- Toronto Star (thestar.com) (Toronto) http://www.thestar.com/NASApp/cs/ContentServer?pagename=thestar/Layout/Article_Type1&c=Article&cid=1156974612483&call_pageid=968350072197&col=969048863851
|url=missing title (help).
- "Argentine star Tevez moving his act across town to Manchester City". Toronto Star. 2009-07-14. Retrieved 2009-07-15.
- "Argos to leave Rogers Centre?". The Globe and Mail (Toronto). 2009-11-26. Archived from the original on 30 November 2009. Retrieved 2009-12-02.
- "CFL to study new venue for Argos". CBC News. November 28, 2009. Archived from the original on 2 December 2009. Retrieved 2009-12-02.
- "Argos Not Banking On BMO Just Yet". Retrieved 2009-12-02.[dead link]
- "Statement Regarding CFL Feasibility Study on BMO Field". Archived from the original on 20 December 2009. Retrieved 2009-12-16.
- Girard, Daniel (March 18, 2009). "MLSE Spies Big BMO Field Expansion". Toronto Star (Toronto).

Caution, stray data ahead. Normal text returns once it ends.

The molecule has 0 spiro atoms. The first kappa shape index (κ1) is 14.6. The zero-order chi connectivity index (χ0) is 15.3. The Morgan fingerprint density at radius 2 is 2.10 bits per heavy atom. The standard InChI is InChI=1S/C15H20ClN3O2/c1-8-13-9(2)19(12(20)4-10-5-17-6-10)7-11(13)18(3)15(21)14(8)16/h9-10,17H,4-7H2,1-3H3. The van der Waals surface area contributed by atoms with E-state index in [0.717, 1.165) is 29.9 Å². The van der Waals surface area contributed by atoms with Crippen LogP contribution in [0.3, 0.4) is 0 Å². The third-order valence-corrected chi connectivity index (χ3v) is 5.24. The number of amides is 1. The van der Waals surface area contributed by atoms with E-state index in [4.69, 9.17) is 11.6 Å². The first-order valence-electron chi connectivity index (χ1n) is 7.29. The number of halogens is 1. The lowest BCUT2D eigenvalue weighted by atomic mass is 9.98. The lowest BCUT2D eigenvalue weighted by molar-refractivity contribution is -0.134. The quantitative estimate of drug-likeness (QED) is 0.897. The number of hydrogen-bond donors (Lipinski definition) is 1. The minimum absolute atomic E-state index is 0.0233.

- "BMO Field, MLSE delivers financial return to City of Toronto". Retrieved 2011-02-23.
- "BMO Field to be Home for Toronto FC and Canada’s National Soccer Teams". Retrieved 2009-12-02.
- "Real Salt Lake negotiating deal for stadium name rights". Retrieved 2009-12-02.
- Toronto 2015 - Rugby Sevens
- "Don't use artificial grass in Toronto FC stadium: players". globeandmail.com. Retrieved 2007-02-12.
- The Globe and Mail (Toronto) http://www.theglobeandmail.com/sports/council-approves-grass-at-bmo-field/article1308091/
|url=missing title (help).
- "Beckham hopes to play against DC". BBC News. August 10, 2007. Retrieved 2007-08-09.
- "Saputo Stadium to Host Canada's World Cup Qualifier". tsn.ca. Retrieved 2008-04-22.
- "Real Madrid too powerful for Toronto FC". CBC News. August 7, 2009.
|Wikimedia Commons has media related to: BMO Field|
- Release of Naming Rights Sale
- BMO Field Construction Photos
- Soccer stadium Web site, including construction webcam
- Video Tour of BMO Field
- Cathal Kelly. "FC or TFC ... the fans will decide". Toronto Star, 5 Apr 2007.
|Events and tenants|
2007 – present
|Host of the
|Grand Final stadiums of
Tuyul Rugby Sevens